Photo courtesy of Rutty
The topic of the month is evasion. We are making a deliberate study of how to step out of the way of an incoming attack. Check back through this month's archives to see some of the previous posts. Today I wanted to add a small detail - that is, a detail about small steps.
You want to take small, conservative steps out of the way. Avoid huge, lunging evasions. Consider Mifune's famous beachball lecture. If you take a beachball and kick it dead center, it acquires a lot of energy and flies a long way. But if you kick it tangent to its surface, barely grazing it, it mostly just stays in place spinning. Even if you get slightly off-center your energy will go, to a large extent, into spinning the ball instead of sailing it.
The same goes for evading an attack. Even if you only get partially out of the way, you will be in a much better position than had you stayed put. The energy you take from the attack will be greatly decreased and off-target. (But it will still pay you dividends to put on some boxing gloves sometime and learn to take a hit).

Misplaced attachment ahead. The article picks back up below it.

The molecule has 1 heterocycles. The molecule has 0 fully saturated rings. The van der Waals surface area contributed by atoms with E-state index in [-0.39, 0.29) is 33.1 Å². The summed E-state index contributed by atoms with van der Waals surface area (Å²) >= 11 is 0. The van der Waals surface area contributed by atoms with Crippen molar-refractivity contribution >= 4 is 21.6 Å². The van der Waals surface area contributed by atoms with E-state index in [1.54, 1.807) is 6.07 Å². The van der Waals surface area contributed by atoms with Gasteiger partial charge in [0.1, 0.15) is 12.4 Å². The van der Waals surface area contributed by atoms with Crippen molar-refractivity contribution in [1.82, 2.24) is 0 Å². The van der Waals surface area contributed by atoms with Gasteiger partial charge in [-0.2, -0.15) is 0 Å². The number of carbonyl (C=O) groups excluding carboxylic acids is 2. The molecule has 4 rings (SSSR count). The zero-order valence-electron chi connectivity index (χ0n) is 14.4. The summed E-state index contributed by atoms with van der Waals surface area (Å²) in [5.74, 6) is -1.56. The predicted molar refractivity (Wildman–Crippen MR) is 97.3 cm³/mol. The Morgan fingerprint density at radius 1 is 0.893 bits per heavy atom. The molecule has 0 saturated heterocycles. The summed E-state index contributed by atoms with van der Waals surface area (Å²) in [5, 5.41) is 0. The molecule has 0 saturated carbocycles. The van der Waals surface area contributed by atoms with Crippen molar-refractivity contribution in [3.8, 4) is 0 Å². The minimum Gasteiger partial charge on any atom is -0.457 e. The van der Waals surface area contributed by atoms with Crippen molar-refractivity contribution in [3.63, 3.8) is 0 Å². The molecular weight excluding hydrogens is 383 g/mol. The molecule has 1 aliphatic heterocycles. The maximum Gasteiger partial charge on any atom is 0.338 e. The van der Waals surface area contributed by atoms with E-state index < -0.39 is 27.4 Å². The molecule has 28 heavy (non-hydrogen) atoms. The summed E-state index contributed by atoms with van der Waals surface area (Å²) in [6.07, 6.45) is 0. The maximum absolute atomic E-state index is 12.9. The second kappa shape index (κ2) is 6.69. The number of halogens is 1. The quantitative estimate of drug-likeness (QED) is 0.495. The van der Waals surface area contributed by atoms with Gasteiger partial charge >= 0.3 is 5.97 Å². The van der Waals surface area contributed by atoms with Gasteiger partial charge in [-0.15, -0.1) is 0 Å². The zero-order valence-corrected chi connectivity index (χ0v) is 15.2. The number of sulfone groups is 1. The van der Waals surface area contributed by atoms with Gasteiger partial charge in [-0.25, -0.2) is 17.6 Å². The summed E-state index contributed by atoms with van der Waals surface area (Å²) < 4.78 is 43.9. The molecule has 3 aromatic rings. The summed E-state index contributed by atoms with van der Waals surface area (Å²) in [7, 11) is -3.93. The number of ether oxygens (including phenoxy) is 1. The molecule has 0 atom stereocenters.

So, if you only have to get slightly out of the way to disrupt an attack greatly, you can afford to take smaller steps, rendering you faster and more stable. We train this by cutting a square of paper the width of your stance (slightly narrower than hip width) and doing footwork exercises referencing off of the corners of the square.
Patrick Parker, is a Christian, husband, father, judo and aikido teacher, Program Director for a Cardiac Rehab, and a Ph.D. Contact: firstname.lastname@example.org or phone 601.248.7282